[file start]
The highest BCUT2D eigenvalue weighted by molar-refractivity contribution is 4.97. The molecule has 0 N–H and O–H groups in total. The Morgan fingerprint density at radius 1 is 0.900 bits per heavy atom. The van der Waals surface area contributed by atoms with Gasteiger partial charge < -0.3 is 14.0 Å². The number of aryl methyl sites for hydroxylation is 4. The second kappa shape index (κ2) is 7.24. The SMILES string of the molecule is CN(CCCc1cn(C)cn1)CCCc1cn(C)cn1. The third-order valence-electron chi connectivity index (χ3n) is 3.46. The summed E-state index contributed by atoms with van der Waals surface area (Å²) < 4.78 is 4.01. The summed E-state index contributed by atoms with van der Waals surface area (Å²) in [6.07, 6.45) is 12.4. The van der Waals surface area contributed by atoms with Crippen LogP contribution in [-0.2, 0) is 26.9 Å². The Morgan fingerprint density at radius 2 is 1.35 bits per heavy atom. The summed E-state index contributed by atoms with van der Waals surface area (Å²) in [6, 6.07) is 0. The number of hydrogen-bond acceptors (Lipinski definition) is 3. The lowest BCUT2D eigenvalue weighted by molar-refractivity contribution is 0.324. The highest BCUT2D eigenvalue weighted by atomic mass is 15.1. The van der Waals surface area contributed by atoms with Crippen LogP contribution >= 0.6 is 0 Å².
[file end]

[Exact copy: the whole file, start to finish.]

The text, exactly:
The highest BCUT2D eigenvalue weighted by molar-refractivity contribution is 4.97. The molecule has 0 N–H and O–H groups in total. The Morgan fingerprint density at radius 1 is 0.900 bits per heavy atom. The van der Waals surface area contributed by atoms with Gasteiger partial charge < -0.3 is 14.0 Å². The number of aryl methyl sites for hydroxylation is 4. The second kappa shape index (κ2) is 7.24. The SMILES string of the molecule is CN(CCCc1cn(C)cn1)CCCc1cn(C)cn1. The third-order valence-electron chi connectivity index (χ3n) is 3.46. The summed E-state index contributed by atoms with van der Waals surface area (Å²) < 4.78 is 4.01. The summed E-state index contributed by atoms with van der Waals surface area (Å²) in [6.07, 6.45) is 12.4. The van der Waals surface area contributed by atoms with Crippen LogP contribution in [-0.2, 0) is 26.9 Å². The Morgan fingerprint density at radius 2 is 1.35 bits per heavy atom. The summed E-state index contributed by atoms with van der Waals surface area (Å²) in [6, 6.07) is 0. The number of hydrogen-bond acceptors (Lipinski definition) is 3. The lowest BCUT2D eigenvalue weighted by molar-refractivity contribution is 0.324. The highest BCUT2D eigenvalue weighted by atomic mass is 15.1. The van der Waals surface area contributed by atoms with Crippen LogP contribution >= 0.6 is 0 Å².